To lighten your base color or not to lighten your base color? This is the soliloquy so many aspiring blondes speak to themselves before their hair color appointments. I myself have wrung my hands over whether or not to bump my base and try for a lighter, brighter blonde: Do I risk things going awry or stick with my tried-and-true highlights? There are certainly advantages and disadvantages to both, though while you're in the critical moment of decision-making, it's hard to consider them rationally. That's why we reached out to two trusted celebrity colorists—Matt Rez at Mèche Salon in Beverly Hills and celebrity hairdresser Sunnie Brook—to have them break down a simple pros-and-cons list.
Want to make a definitive decision about whether or not you should lift your base color next time you visit the salon? To find your answer (plus some useful blonde aftercare tips), just keep scrolling.
1. Less salon time.
When you have a lighter allover base color, you get out of salon touch-up faster, says Rez. Without needing to meticulously blend the contrast and dimension of your dark base, you're looking at noticeably less time in the salon chair each appointment.
2. You save money.
On that note, it's also initially cheaper to do a base bump and a few highlights as opposed to doing highlights all over. This will help you cut back on cash, at least in the short term (more on why it might not be quite as economical in a second).
3. Great for reddish blondes.
Clients looking for red-tinted or strawberry blonde are perfect for a base bump, says Rez. "The unwanted red from a permanent color or any lifting color used will become your best friend in making a multidimensional reddish hair color," he explains.
4. It can brighten the overall look.
If you're looking to brighten your overall color, a lightened base "can really pop your color or just give a soft overall brighter look and feel," says Brook. Typically, Brook recommends a base bump to clients who are getting highlights that are a level four or lighter than their own base color. Sometimes she even just does a base lift around their face where the sun would naturally hit to give an overall lightened effect.
1. The color might become brassy.
Permanent color can oxidize quickly, giving your blonde unwanted warmth, no matter what natural color you started with. "Natural hair color doesn't matter when it comes to unwanted warmer tones," Rez explains. "Over time, with oxidation, the darker brunettes will see red, the lightest brunette to dark blonde will see orange, and light blondes with a base see yellow or yellow-orange." Bottom line: When going blonder, "if you are not looking for an intentional warm color result, permanent color is not for you!" Rez says.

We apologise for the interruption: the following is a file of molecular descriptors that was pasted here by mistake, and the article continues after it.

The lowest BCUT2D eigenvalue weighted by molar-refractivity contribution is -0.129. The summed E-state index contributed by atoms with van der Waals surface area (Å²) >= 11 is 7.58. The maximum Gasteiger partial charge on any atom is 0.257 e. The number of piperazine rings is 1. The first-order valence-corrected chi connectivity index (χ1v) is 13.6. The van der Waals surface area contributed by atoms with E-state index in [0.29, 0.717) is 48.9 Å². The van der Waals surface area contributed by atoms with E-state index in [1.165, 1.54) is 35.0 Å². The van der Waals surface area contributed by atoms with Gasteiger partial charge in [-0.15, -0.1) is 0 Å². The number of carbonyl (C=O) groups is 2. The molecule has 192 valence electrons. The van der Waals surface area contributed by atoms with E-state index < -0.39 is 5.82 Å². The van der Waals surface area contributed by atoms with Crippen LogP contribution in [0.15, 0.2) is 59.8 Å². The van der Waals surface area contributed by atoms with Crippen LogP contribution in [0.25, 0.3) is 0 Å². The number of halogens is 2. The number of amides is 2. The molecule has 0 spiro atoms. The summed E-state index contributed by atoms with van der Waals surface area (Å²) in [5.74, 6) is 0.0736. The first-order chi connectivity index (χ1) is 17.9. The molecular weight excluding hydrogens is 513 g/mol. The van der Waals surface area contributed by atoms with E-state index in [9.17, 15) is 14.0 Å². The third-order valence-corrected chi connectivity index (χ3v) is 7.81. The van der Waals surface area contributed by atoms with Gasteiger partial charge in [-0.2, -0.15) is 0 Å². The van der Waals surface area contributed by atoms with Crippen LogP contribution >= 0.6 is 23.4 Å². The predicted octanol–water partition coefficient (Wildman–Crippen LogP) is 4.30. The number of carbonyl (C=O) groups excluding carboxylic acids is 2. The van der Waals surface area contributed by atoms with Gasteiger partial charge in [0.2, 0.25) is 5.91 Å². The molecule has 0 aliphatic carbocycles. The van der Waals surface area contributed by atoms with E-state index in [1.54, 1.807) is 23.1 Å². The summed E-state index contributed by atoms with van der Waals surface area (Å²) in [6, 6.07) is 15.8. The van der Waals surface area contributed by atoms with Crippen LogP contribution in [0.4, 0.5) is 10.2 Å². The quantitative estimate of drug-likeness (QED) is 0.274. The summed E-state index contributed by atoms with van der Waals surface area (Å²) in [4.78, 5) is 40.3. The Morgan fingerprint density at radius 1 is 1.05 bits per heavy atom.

2. More frequent salon visits.
With a lifted base, you're looking at a harsher line of demarcation with regrowth, so you'll have to go into the salon sooner for root touch-ups. (When I had a lifted base, I was in the salon every six weeks. Now that I'm back to my natural base and have a more seamless grow-out, it's more like every three to four months.)
Tips for Aftercare
If you end up deciding to lighten your base, there are a few key aftercare tips our experts recommend.
Visit the salon every six weeks or so for a refreshing gloss treatment to help tone and keep your color fresher longer.
At-home steps you'll want to take include using purple shampoo to combat brassiness and switching out your shower head to minimize the risk of hard water damaging the color. "I love the purple shampoo and conditioner by Milk_Shake," says Brook. "This product is great even if you have naturally blonde hair, as it will brighten your color and make it look shiny." Brook also recommends that her clients get the shower head and filter by T3. "That will extend the life of your color (not to mention the great skin benefits!) because it will protect your hair from the minerals in the water and old pipes," she says.